Community volunteers take on the role of 'big sisters' on the project. As they know the needs and challenges with the community, they are best placed to identify out-of-school marginalised children and support them to enrol in schools.  They provide mentoring and coaching support to the marginalized and most vulnerable children both in school and at home.  

They also mobilise local youth volunteers, child clubs and Girls and Inclusive Education Network (GIEN) to carry out different awareness raising activities.

Learn more about our volunteering for development model

Peer mentoring

European Union flag
Funded by the European Union.

SAHAYATRA  trains local volunteers to act as 'big sisters', building on the successful peer mentoring approach used in our Sisters for Sisters project.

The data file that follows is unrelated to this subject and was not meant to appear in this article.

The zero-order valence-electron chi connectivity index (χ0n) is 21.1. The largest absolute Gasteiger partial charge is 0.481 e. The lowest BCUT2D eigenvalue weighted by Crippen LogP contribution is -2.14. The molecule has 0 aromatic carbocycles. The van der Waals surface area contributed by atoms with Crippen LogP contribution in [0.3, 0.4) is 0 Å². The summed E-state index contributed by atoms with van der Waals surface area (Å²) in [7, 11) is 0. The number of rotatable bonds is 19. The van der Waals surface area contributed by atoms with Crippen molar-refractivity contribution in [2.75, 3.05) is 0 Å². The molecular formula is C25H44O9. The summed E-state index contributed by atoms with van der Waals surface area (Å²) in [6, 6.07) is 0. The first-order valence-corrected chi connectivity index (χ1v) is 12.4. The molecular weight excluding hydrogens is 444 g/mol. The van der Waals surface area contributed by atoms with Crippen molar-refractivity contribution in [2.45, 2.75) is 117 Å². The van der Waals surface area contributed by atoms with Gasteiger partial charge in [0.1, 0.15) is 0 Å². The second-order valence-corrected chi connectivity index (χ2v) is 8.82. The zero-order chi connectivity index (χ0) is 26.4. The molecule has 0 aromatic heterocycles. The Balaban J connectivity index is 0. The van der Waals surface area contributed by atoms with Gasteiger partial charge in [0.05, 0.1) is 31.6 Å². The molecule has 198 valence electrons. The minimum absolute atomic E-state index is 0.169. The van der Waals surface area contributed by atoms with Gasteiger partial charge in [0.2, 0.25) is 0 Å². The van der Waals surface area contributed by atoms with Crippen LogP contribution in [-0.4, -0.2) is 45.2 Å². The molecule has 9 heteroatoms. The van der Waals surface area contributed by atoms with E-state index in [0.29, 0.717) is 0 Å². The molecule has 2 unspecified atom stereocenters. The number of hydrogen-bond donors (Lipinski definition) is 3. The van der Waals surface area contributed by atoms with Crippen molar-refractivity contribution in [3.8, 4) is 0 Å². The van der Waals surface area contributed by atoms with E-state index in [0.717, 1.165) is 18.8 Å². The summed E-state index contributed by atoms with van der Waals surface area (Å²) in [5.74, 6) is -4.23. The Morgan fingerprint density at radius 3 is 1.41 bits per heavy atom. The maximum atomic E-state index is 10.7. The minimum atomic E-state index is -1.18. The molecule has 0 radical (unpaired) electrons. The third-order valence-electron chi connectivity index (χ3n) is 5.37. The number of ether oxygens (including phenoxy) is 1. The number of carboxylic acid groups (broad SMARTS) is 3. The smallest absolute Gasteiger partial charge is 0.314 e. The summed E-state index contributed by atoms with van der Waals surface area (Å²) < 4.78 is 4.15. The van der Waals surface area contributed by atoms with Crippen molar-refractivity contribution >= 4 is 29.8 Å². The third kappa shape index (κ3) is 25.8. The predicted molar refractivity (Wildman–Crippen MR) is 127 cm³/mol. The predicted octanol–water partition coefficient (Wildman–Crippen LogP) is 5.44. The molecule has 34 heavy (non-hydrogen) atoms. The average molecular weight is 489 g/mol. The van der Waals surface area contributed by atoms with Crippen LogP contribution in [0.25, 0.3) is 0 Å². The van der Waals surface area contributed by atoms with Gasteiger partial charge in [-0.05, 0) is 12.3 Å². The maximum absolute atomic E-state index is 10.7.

Big sisters - women and girls from the community - guide their 'little sisters' when they encounter problems, encourage them to continue going to school and teach them how to stand up for their rights. They also help with the culture change that is needed.

They share their own experiences and provide advice and information, especially in the area of sexual and reproductive health. For example, they engage with families and the community about the importance of education for girls and issues such as forced marriage and sexual abuse. 

Find out more

Purnima at a catch up class
Suraj Shakya

Inclusive and resilient education

Making sure everyone gets the skills they need to live a fulfilled, dignified life.

We helped over 3.2 million people to access the quality education they deserve in 2022-23.

Young Nepalese girl with her brother


We've worked in Nepal since 1964, building healthy communities, strengthening inclusive education systems, and developing community resilience.

Consolata and her mother

Our projects

VSO runs a vast range of projects spanning our three global programmes; resilient livelihoods, inclusive education and healthy communities.